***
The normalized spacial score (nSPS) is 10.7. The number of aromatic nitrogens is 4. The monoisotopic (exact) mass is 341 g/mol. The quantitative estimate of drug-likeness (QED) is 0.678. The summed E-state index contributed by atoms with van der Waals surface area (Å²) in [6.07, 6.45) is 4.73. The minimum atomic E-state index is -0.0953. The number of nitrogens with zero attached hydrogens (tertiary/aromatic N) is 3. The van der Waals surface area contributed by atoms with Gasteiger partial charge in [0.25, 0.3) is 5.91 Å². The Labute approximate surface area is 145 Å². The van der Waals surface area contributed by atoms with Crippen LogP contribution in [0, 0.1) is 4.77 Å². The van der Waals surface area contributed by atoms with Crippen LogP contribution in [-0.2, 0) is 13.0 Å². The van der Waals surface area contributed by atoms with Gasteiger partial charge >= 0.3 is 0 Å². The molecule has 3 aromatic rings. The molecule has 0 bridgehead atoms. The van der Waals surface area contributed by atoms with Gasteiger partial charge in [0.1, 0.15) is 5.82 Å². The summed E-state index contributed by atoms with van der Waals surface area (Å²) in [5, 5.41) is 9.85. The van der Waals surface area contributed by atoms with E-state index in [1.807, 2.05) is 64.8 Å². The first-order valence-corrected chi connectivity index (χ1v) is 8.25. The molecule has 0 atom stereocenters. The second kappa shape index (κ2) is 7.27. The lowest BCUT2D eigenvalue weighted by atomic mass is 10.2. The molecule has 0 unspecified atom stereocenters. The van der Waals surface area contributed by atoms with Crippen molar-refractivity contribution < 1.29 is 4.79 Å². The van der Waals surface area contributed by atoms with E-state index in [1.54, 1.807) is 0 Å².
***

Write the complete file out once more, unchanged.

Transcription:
The normalized spacial score (nSPS) is 10.7. The number of aromatic nitrogens is 4. The monoisotopic (exact) mass is 341 g/mol. The quantitative estimate of drug-likeness (QED) is 0.678. The summed E-state index contributed by atoms with van der Waals surface area (Å²) in [6.07, 6.45) is 4.73. The minimum atomic E-state index is -0.0953. The number of nitrogens with zero attached hydrogens (tertiary/aromatic N) is 3. The van der Waals surface area contributed by atoms with Gasteiger partial charge in [0.25, 0.3) is 5.91 Å². The Labute approximate surface area is 145 Å². The van der Waals surface area contributed by atoms with Crippen LogP contribution in [0, 0.1) is 4.77 Å². The van der Waals surface area contributed by atoms with Crippen LogP contribution in [-0.2, 0) is 13.0 Å². The van der Waals surface area contributed by atoms with Gasteiger partial charge >= 0.3 is 0 Å². The molecule has 3 aromatic rings. The molecule has 0 bridgehead atoms. The van der Waals surface area contributed by atoms with Gasteiger partial charge in [0.1, 0.15) is 5.82 Å². The summed E-state index contributed by atoms with van der Waals surface area (Å²) in [5, 5.41) is 9.85. The van der Waals surface area contributed by atoms with E-state index in [1.807, 2.05) is 64.8 Å². The first-order valence-corrected chi connectivity index (χ1v) is 8.25. The molecule has 0 atom stereocenters. The second kappa shape index (κ2) is 7.27. The lowest BCUT2D eigenvalue weighted by atomic mass is 10.2. The molecule has 0 unspecified atom stereocenters. The van der Waals surface area contributed by atoms with Crippen molar-refractivity contribution < 1.29 is 4.79 Å². The van der Waals surface area contributed by atoms with E-state index in [1.54, 1.807) is 0 Å².